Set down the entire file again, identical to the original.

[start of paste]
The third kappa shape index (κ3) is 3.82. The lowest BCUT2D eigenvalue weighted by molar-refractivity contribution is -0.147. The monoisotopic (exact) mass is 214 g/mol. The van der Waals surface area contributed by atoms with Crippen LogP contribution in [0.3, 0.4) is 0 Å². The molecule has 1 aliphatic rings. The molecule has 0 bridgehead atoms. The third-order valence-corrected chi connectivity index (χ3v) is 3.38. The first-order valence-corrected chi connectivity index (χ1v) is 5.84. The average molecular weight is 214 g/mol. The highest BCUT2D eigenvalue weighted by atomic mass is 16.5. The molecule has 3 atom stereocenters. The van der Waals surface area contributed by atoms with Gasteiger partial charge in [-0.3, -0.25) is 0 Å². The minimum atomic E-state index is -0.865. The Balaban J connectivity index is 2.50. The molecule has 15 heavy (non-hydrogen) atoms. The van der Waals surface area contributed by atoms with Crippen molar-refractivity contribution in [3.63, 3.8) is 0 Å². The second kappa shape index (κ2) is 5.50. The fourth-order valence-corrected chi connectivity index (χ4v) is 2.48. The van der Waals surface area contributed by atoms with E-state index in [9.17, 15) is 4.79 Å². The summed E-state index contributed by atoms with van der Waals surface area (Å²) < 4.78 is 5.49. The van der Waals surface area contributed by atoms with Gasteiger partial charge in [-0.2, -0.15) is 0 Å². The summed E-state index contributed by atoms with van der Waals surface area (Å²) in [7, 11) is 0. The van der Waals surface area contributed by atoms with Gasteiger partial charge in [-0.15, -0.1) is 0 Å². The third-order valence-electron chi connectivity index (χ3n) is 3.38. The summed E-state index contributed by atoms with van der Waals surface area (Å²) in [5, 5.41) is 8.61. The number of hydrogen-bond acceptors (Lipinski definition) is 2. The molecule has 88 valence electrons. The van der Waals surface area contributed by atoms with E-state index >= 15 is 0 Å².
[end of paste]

The third kappa shape index (κ3) is 3.82. The lowest BCUT2D eigenvalue weighted by molar-refractivity contribution is -0.147. The monoisotopic (exact) mass is 214 g/mol. The van der Waals surface area contributed by atoms with Crippen LogP contribution in [0.3, 0.4) is 0 Å². The molecule has 1 aliphatic rings. The molecule has 0 bridgehead atoms. The third-order valence-corrected chi connectivity index (χ3v) is 3.38. The first-order valence-corrected chi connectivity index (χ1v) is 5.84. The average molecular weight is 214 g/mol. The highest BCUT2D eigenvalue weighted by atomic mass is 16.5. The molecule has 3 atom stereocenters. The van der Waals surface area contributed by atoms with Gasteiger partial charge in [-0.3, -0.25) is 0 Å². The minimum atomic E-state index is -0.865. The Balaban J connectivity index is 2.50. The molecule has 15 heavy (non-hydrogen) atoms. The van der Waals surface area contributed by atoms with Crippen molar-refractivity contribution in [3.63, 3.8) is 0 Å². The second kappa shape index (κ2) is 5.50. The fourth-order valence-corrected chi connectivity index (χ4v) is 2.48. The van der Waals surface area contributed by atoms with E-state index in [9.17, 15) is 4.79 Å². The summed E-state index contributed by atoms with van der Waals surface area (Å²) < 4.78 is 5.49. The van der Waals surface area contributed by atoms with Gasteiger partial charge in [-0.2, -0.15) is 0 Å². The summed E-state index contributed by atoms with van der Waals surface area (Å²) in [7, 11) is 0. The van der Waals surface area contributed by atoms with Gasteiger partial charge in [-0.15, -0.1) is 0 Å². The third-order valence-electron chi connectivity index (χ3n) is 3.38. The summed E-state index contributed by atoms with van der Waals surface area (Å²) in [5, 5.41) is 8.61. The number of hydrogen-bond acceptors (Lipinski definition) is 2. The molecule has 88 valence electrons. The van der Waals surface area contributed by atoms with E-state index >= 15 is 0 Å².